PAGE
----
2. The identification of PWD: In LMICs, in particular, identifying PWDs is still an issue. Most PWDs do not have any forms of identification. This issue precludes PWDs from benefiting from evidence-based policies aimed at improving their quality of life and increasing the equity gap. Personal identification of PWDs will allow them to gain access to basic services, participate in governance, and create bank accounts for personal expenses and/or businesses, which will all lead to them having a good life. This fact is aptly put in the words of a study participant:

    “Providing me with a disability card has enabled me to have my own identity, now I can have a bank account, access free services made available by the government, and live a good life.”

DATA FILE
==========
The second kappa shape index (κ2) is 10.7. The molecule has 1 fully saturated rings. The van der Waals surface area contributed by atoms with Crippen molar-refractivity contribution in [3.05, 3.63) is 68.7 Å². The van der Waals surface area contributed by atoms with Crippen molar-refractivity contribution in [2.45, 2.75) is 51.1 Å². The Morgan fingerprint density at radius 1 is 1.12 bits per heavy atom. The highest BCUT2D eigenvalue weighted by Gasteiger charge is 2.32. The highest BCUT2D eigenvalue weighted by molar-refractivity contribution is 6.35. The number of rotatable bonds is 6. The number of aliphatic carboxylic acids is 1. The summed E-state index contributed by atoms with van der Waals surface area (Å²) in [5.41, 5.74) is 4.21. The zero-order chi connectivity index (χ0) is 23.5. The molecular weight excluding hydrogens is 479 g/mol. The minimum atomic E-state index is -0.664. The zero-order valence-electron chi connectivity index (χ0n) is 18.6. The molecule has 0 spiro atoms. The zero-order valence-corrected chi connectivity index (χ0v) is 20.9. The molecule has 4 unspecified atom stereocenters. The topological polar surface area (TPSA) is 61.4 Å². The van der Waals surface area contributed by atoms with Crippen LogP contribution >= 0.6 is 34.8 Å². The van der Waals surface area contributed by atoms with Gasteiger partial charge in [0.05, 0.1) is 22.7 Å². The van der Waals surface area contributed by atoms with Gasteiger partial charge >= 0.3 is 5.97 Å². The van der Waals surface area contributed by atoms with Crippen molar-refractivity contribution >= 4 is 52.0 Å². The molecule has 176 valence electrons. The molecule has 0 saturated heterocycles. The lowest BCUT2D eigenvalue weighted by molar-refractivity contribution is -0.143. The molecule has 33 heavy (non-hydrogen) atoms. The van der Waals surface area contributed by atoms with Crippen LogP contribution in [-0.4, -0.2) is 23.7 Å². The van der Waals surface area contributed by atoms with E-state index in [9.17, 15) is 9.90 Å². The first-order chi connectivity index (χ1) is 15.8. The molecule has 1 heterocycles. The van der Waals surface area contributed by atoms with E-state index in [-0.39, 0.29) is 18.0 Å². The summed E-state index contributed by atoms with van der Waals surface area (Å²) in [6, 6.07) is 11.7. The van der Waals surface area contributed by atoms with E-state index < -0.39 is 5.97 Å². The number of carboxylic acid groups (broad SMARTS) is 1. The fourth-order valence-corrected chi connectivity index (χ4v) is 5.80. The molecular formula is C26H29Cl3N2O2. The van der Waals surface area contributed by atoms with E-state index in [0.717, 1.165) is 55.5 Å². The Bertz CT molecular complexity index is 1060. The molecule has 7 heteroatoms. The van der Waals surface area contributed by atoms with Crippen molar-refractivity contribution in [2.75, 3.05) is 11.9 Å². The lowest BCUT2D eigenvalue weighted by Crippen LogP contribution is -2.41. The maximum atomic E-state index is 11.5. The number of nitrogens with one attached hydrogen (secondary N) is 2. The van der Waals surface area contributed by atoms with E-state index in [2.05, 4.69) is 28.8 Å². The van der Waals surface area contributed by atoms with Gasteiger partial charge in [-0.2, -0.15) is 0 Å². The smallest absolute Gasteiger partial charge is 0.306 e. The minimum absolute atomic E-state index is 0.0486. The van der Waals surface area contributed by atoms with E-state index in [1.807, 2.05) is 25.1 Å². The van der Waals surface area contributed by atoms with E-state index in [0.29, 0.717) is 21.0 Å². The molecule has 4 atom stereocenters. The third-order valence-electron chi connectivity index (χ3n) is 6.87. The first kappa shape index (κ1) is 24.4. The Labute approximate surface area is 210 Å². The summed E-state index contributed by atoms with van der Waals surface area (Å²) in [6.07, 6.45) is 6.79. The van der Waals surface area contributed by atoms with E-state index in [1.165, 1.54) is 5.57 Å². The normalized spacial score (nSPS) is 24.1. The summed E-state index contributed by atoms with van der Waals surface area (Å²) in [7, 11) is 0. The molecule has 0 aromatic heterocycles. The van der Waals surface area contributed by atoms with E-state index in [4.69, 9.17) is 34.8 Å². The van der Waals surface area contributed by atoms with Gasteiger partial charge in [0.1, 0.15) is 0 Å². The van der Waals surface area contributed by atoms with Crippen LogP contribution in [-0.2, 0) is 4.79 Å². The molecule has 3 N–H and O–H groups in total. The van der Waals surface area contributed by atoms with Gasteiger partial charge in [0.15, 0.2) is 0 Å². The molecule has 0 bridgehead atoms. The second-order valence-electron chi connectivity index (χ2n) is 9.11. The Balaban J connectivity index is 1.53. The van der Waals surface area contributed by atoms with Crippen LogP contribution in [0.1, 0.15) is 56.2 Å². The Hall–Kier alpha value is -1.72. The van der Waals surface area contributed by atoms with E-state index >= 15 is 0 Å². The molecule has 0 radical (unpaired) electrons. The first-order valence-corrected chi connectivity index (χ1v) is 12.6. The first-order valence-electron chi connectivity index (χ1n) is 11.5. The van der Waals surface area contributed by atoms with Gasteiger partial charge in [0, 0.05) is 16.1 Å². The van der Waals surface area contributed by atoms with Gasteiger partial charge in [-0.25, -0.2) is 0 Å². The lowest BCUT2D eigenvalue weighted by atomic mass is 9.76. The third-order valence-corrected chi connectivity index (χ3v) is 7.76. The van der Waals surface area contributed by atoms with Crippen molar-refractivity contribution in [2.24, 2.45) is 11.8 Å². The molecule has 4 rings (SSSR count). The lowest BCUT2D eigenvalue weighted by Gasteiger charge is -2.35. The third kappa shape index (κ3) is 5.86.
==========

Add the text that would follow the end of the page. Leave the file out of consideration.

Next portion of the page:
Young female with a disability (Bamenda, Cameroon).

    “Using evidence-based guidelines as recommended by this pilot study will increase the identification of PWDs and increase their access to basic services.”
    Regional Chief of PWDs, Ministry of Social Affairs, (Bamenda, Cameroon).
  3. Improving livelihoods through innovation and best practices: Using and integrating innovative approaches and best practices into households will improve livelihoods for PWDs, thereby reducing the equity gap. These best practices can range from inheritance for PWDs, access to financial institutions (including the digital economy), and inclusive governance, especially at decentralized levels.